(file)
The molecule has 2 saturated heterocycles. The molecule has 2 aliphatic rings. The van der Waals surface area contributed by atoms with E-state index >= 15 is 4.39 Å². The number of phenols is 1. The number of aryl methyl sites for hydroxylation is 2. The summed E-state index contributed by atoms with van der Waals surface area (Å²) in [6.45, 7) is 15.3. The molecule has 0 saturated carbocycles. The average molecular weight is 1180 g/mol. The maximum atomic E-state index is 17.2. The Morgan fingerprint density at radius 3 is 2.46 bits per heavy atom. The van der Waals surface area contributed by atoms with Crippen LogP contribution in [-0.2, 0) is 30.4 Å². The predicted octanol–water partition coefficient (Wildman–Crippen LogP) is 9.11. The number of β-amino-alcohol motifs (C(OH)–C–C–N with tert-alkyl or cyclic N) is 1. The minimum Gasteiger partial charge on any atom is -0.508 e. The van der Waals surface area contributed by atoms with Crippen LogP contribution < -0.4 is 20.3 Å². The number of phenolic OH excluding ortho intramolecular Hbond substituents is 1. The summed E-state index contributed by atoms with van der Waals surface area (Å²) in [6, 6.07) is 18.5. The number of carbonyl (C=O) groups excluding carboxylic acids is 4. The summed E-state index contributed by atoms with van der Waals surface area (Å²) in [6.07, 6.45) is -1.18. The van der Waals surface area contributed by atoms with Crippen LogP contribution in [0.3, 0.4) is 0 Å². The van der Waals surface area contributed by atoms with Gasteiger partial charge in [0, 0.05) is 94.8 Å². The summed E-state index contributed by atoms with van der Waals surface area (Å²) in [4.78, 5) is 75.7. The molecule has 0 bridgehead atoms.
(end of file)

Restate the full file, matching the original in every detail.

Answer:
The molecule has 2 saturated heterocycles. The molecule has 2 aliphatic rings. The van der Waals surface area contributed by atoms with E-state index >= 15 is 4.39 Å². The number of phenols is 1. The number of aryl methyl sites for hydroxylation is 2. The summed E-state index contributed by atoms with van der Waals surface area (Å²) in [6.45, 7) is 15.3. The molecule has 0 saturated carbocycles. The average molecular weight is 1180 g/mol. The maximum atomic E-state index is 17.2. The Morgan fingerprint density at radius 3 is 2.46 bits per heavy atom. The van der Waals surface area contributed by atoms with Crippen LogP contribution in [-0.2, 0) is 30.4 Å². The predicted octanol–water partition coefficient (Wildman–Crippen LogP) is 9.11. The number of β-amino-alcohol motifs (C(OH)–C–C–N with tert-alkyl or cyclic N) is 1. The minimum Gasteiger partial charge on any atom is -0.508 e. The van der Waals surface area contributed by atoms with Crippen LogP contribution < -0.4 is 20.3 Å². The number of phenolic OH excluding ortho intramolecular Hbond substituents is 1. The summed E-state index contributed by atoms with van der Waals surface area (Å²) in [6, 6.07) is 18.5. The number of carbonyl (C=O) groups excluding carboxylic acids is 4. The summed E-state index contributed by atoms with van der Waals surface area (Å²) in [6.07, 6.45) is -1.18. The van der Waals surface area contributed by atoms with Crippen LogP contribution in [0.3, 0.4) is 0 Å². The van der Waals surface area contributed by atoms with Gasteiger partial charge in [0, 0.05) is 94.8 Å². The summed E-state index contributed by atoms with van der Waals surface area (Å²) in [4.78, 5) is 75.7. The molecule has 0 bridgehead atoms.